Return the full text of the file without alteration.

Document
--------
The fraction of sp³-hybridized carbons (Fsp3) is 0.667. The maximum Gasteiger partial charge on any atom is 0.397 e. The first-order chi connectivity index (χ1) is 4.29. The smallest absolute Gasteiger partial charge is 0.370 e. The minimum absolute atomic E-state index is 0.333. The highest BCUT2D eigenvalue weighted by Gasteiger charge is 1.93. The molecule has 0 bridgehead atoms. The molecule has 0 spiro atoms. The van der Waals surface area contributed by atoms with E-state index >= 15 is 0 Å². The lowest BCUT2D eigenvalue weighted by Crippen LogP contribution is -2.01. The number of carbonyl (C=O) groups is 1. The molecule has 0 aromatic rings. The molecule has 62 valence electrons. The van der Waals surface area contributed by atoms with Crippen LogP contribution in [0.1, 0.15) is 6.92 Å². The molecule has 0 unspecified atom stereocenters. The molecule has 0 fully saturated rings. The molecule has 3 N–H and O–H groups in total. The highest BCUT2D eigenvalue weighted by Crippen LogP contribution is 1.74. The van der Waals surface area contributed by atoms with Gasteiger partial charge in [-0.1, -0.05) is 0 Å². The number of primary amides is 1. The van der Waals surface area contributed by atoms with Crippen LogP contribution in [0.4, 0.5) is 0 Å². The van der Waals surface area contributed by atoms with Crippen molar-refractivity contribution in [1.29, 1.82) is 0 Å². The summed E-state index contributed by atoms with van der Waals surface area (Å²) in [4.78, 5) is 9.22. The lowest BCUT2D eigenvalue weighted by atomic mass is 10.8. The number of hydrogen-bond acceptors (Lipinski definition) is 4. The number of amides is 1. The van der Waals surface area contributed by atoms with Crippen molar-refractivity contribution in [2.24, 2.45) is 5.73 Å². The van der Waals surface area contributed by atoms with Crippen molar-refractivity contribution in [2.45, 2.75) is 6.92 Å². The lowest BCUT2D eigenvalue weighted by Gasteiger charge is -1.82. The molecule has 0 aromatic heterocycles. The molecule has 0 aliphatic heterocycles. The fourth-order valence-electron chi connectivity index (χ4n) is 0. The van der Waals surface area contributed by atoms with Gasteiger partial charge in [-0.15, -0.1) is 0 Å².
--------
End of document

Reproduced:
The fraction of sp³-hybridized carbons (Fsp3) is 0.667. The maximum Gasteiger partial charge on any atom is 0.397 e. The first-order chi connectivity index (χ1) is 4.29. The smallest absolute Gasteiger partial charge is 0.370 e. The minimum absolute atomic E-state index is 0.333. The highest BCUT2D eigenvalue weighted by Gasteiger charge is 1.93. The molecule has 0 bridgehead atoms. The molecule has 0 spiro atoms. The van der Waals surface area contributed by atoms with E-state index >= 15 is 0 Å². The lowest BCUT2D eigenvalue weighted by Crippen LogP contribution is -2.01. The number of carbonyl (C=O) groups is 1. The molecule has 0 aromatic rings. The molecule has 62 valence electrons. The van der Waals surface area contributed by atoms with Crippen LogP contribution in [0.1, 0.15) is 6.92 Å². The molecule has 0 unspecified atom stereocenters. The molecule has 0 fully saturated rings. The molecule has 3 N–H and O–H groups in total. The highest BCUT2D eigenvalue weighted by Crippen LogP contribution is 1.74. The van der Waals surface area contributed by atoms with Gasteiger partial charge in [-0.1, -0.05) is 0 Å². The number of primary amides is 1. The van der Waals surface area contributed by atoms with Crippen LogP contribution in [0.4, 0.5) is 0 Å². The van der Waals surface area contributed by atoms with Crippen molar-refractivity contribution in [1.29, 1.82) is 0 Å². The summed E-state index contributed by atoms with van der Waals surface area (Å²) in [4.78, 5) is 9.22. The lowest BCUT2D eigenvalue weighted by atomic mass is 10.8. The number of hydrogen-bond acceptors (Lipinski definition) is 4. The number of amides is 1. The van der Waals surface area contributed by atoms with Crippen molar-refractivity contribution in [2.24, 2.45) is 5.73 Å². The van der Waals surface area contributed by atoms with Crippen molar-refractivity contribution in [2.45, 2.75) is 6.92 Å². The lowest BCUT2D eigenvalue weighted by Gasteiger charge is -1.82. The molecule has 0 aromatic heterocycles. The molecule has 0 aliphatic heterocycles. The fourth-order valence-electron chi connectivity index (χ4n) is 0. The van der Waals surface area contributed by atoms with Gasteiger partial charge in [-0.15, -0.1) is 0 Å².